Some people in the newsroom were surprised when a jury in Carrollton delivered a "not guilty" verdict May 22 to Kenneth Blanchard, a Minerva man who shot and killed his daughter's boyfriend last year.
They probably shouldn't have been.
I'm guessing that a lot of those jurors saw themselves and their own families in Blanchard, a 69-year-old father who found himself on trial for murder for fatally shooting Michael Fairchild, who dated his daughter, Kenzi, who struggled with heroin addiction.
According to reports, Blanchard encountered Fairchild inside of a trailer that he and his wife had provided for their daughter. After the shooting, Blanchard told police that Fairchild, who wasn't supposed to be there, lunged at him. In that instant, the lives a lot of people irreparably changed.
All parents hope their children will lead lives of purpose and achievement, not one in which they fall into the abyss of drug addiction. No doubt Michael Fairchild's family hoped he'd make better choices in life, too.
Last September, Minerva Police Chief Chris Miller told The Canton Repository his department had numerous dealings with Fairchild and Kenzi Blanchard involving domestic violence and heroin abuse.
This particular verdict might be a sign that, frankly, some people's patience is wearing thin. When addicts are found passed out behind the wheel of rolling vehicles, when foster care systems are at near-collapse, when some people are abusing opiates because it has become "the thing to do," it tests the public's capacity for empathy.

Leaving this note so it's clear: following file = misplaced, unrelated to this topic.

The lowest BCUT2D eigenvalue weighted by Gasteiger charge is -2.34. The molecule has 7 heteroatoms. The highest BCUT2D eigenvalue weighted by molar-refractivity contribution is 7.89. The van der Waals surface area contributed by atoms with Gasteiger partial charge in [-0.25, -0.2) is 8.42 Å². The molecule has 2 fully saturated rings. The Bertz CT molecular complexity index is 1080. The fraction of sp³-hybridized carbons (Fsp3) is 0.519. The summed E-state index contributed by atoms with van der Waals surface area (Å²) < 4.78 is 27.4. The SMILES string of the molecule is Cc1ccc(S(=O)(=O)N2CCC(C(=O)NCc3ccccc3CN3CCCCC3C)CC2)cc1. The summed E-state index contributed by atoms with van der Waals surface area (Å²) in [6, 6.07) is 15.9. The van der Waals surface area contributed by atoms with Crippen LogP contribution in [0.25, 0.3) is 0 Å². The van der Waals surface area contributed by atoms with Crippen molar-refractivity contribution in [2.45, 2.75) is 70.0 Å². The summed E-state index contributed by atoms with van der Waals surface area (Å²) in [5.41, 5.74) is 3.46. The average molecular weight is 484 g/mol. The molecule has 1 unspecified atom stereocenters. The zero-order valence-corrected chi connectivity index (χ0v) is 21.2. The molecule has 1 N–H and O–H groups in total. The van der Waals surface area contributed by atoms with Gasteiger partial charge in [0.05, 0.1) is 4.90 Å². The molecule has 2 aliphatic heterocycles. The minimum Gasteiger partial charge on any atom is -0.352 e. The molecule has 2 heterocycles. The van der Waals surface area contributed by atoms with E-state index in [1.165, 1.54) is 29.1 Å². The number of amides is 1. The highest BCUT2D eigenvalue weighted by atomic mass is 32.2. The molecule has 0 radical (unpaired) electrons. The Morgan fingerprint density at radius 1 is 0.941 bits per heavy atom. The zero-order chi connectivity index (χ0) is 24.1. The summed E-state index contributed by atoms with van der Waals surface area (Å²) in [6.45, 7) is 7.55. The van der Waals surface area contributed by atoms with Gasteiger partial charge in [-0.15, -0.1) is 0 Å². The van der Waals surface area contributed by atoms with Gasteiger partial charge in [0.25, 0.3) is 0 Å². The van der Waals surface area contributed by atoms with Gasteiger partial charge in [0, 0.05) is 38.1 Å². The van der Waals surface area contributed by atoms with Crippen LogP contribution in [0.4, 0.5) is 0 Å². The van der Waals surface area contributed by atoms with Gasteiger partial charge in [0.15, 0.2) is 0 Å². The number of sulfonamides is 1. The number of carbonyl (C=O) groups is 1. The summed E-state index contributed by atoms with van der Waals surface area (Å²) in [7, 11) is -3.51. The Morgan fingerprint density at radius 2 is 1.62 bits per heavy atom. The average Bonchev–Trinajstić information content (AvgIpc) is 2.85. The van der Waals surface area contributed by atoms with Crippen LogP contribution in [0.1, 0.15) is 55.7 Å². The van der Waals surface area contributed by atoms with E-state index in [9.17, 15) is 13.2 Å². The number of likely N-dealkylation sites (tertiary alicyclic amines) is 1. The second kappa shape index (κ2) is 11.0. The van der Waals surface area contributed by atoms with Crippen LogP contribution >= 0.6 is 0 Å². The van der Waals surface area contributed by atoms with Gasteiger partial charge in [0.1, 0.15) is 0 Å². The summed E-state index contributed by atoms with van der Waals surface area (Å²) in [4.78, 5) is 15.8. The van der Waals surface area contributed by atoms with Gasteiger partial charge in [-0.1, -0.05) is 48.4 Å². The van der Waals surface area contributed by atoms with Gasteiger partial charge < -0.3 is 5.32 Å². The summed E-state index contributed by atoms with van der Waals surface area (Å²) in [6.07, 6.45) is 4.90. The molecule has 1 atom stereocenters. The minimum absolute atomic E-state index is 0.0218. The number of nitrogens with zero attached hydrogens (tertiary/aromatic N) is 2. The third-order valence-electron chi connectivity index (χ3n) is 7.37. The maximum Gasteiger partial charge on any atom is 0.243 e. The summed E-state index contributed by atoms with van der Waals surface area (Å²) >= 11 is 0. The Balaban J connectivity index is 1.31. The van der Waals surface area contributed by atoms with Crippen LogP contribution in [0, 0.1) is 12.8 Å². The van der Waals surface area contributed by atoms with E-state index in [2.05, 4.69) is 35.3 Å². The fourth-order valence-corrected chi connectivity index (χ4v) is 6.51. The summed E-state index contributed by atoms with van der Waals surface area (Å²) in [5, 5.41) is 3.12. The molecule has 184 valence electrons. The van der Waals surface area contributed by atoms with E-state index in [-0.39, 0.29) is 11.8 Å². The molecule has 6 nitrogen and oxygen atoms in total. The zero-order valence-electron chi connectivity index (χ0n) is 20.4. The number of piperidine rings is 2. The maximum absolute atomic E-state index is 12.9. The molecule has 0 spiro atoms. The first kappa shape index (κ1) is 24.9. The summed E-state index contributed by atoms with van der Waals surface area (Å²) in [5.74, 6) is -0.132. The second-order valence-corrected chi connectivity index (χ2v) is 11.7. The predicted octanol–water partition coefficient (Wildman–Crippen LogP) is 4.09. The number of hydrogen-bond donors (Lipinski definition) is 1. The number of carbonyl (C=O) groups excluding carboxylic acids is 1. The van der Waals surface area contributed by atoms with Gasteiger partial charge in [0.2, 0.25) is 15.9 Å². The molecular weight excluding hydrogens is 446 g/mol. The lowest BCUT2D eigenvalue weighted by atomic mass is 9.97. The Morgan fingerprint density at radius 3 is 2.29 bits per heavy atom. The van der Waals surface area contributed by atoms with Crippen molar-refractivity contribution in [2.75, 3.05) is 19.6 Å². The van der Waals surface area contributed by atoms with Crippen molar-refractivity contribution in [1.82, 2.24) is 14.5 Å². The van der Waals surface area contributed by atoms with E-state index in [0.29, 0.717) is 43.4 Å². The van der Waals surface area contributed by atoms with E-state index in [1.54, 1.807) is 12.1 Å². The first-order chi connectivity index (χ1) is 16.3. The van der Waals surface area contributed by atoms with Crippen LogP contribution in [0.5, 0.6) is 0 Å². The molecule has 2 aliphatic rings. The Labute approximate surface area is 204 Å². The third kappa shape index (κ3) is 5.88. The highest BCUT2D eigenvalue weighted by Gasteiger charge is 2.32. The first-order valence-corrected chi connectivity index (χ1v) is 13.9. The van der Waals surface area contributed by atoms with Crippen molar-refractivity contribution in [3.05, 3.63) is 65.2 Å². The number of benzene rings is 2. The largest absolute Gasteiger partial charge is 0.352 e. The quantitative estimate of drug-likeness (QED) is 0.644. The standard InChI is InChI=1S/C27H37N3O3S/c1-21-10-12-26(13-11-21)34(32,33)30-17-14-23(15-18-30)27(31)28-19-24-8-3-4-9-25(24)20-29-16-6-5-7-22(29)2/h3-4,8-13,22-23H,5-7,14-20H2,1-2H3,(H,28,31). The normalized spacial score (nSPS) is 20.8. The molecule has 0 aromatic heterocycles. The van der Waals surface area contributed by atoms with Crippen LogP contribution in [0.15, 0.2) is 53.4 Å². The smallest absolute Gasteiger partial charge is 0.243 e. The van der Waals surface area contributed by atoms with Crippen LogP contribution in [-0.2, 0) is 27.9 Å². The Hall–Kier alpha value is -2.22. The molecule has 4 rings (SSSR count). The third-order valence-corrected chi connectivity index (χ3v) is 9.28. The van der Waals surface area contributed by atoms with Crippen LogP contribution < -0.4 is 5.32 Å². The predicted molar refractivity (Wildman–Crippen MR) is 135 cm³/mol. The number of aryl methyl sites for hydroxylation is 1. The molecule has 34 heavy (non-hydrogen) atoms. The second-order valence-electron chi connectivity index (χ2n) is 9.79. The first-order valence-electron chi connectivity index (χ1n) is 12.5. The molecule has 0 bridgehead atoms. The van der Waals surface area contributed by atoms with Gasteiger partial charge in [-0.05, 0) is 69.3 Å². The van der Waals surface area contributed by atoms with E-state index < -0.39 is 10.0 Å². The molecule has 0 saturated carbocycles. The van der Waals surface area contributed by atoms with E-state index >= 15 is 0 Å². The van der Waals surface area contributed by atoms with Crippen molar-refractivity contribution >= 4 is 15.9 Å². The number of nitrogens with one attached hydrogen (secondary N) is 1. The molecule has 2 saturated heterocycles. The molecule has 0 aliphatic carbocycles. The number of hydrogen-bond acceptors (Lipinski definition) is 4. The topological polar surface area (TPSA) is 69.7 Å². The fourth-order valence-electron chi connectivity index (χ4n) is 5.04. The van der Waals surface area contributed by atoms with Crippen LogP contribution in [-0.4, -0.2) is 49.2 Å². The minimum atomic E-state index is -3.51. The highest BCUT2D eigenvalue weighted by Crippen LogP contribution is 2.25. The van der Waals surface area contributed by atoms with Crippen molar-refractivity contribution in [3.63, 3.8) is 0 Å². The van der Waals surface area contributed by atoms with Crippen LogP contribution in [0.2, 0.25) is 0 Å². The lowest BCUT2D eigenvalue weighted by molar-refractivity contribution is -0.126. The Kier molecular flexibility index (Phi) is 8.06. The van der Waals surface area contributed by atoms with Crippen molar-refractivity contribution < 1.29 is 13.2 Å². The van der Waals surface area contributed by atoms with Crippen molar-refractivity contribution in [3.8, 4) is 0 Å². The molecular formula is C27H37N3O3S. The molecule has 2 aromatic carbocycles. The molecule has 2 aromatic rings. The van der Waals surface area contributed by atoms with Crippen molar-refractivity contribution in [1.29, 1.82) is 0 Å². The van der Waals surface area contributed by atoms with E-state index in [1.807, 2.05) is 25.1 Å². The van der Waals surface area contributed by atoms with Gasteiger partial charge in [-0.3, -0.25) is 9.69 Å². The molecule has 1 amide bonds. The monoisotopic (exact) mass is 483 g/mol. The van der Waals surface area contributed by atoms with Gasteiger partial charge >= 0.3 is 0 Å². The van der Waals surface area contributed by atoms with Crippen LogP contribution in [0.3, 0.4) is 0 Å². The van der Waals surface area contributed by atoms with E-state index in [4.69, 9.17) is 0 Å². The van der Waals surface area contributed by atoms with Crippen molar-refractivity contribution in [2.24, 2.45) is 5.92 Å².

Carroll County is the thumb-tip of Appalachia, a region where roots run deep, where people have survived for 300 years. They're watching as their small-town America of God, family and the flag is being decimated by the two headed-beast of heroin and methamphetamine addiction.
These days, rural police and fire departments can barely keep on the lights, let alone conduct drug investigations and stock enough Narcan to bring people back from the dead.
Not yet done
Shortly before the shooting, Kenzi Blanchard was arrested for violating her probation for a previous drug charge. The Blanchards, who already had custody of their grandchild, likely were hanging by a thread that finally broke.
The people connected to this case will suffer and struggle and by haunted by what happened for as long as they live. To compound matters, Kenzi Blanchard died earlier this year.
Someday, someone will have to explain to the couple's young child why her parents are dead, which means the grief and heartache are not done.
In all likelihood, Kenneth Blanchard is grateful to be a free man. But a life so shattered, disrupted and bludgeoned by such loss can never return to what it was.
In the end, Kenneth Blanchard was judged by a jury of his peers as a man who had a right to protect himself and his property.
But let's not confuse it as a "win" for one family, or a "loss" for another.
It's a tragedy.